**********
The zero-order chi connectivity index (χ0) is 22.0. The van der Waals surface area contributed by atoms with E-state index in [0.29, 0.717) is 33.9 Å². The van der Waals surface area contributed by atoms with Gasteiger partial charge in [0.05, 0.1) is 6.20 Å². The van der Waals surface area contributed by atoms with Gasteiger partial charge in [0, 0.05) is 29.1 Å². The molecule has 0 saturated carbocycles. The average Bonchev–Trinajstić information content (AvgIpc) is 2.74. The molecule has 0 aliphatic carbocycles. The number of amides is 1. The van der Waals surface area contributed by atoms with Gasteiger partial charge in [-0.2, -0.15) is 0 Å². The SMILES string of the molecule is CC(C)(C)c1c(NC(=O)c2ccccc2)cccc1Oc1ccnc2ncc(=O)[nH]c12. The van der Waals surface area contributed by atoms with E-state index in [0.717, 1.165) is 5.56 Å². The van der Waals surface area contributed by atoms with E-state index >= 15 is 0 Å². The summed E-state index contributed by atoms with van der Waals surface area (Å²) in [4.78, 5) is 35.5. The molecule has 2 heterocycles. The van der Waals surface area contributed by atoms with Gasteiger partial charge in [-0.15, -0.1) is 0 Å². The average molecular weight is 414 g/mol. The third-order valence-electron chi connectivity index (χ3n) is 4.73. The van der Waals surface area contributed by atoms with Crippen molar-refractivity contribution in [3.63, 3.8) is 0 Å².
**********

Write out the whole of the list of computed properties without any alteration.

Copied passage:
The zero-order chi connectivity index (χ0) is 22.0. The van der Waals surface area contributed by atoms with E-state index in [0.29, 0.717) is 33.9 Å². The van der Waals surface area contributed by atoms with Gasteiger partial charge in [0.05, 0.1) is 6.20 Å². The van der Waals surface area contributed by atoms with Gasteiger partial charge in [0, 0.05) is 29.1 Å². The molecule has 0 saturated carbocycles. The average Bonchev–Trinajstić information content (AvgIpc) is 2.74. The molecule has 0 aliphatic carbocycles. The number of amides is 1. The van der Waals surface area contributed by atoms with Gasteiger partial charge in [-0.2, -0.15) is 0 Å². The SMILES string of the molecule is CC(C)(C)c1c(NC(=O)c2ccccc2)cccc1Oc1ccnc2ncc(=O)[nH]c12. The van der Waals surface area contributed by atoms with E-state index in [0.717, 1.165) is 5.56 Å². The van der Waals surface area contributed by atoms with E-state index >= 15 is 0 Å². The summed E-state index contributed by atoms with van der Waals surface area (Å²) in [4.78, 5) is 35.5. The molecule has 2 heterocycles. The van der Waals surface area contributed by atoms with Gasteiger partial charge in [-0.15, -0.1) is 0 Å². The average molecular weight is 414 g/mol. The third-order valence-electron chi connectivity index (χ3n) is 4.73. The van der Waals surface area contributed by atoms with Crippen molar-refractivity contribution in [3.63, 3.8) is 0 Å².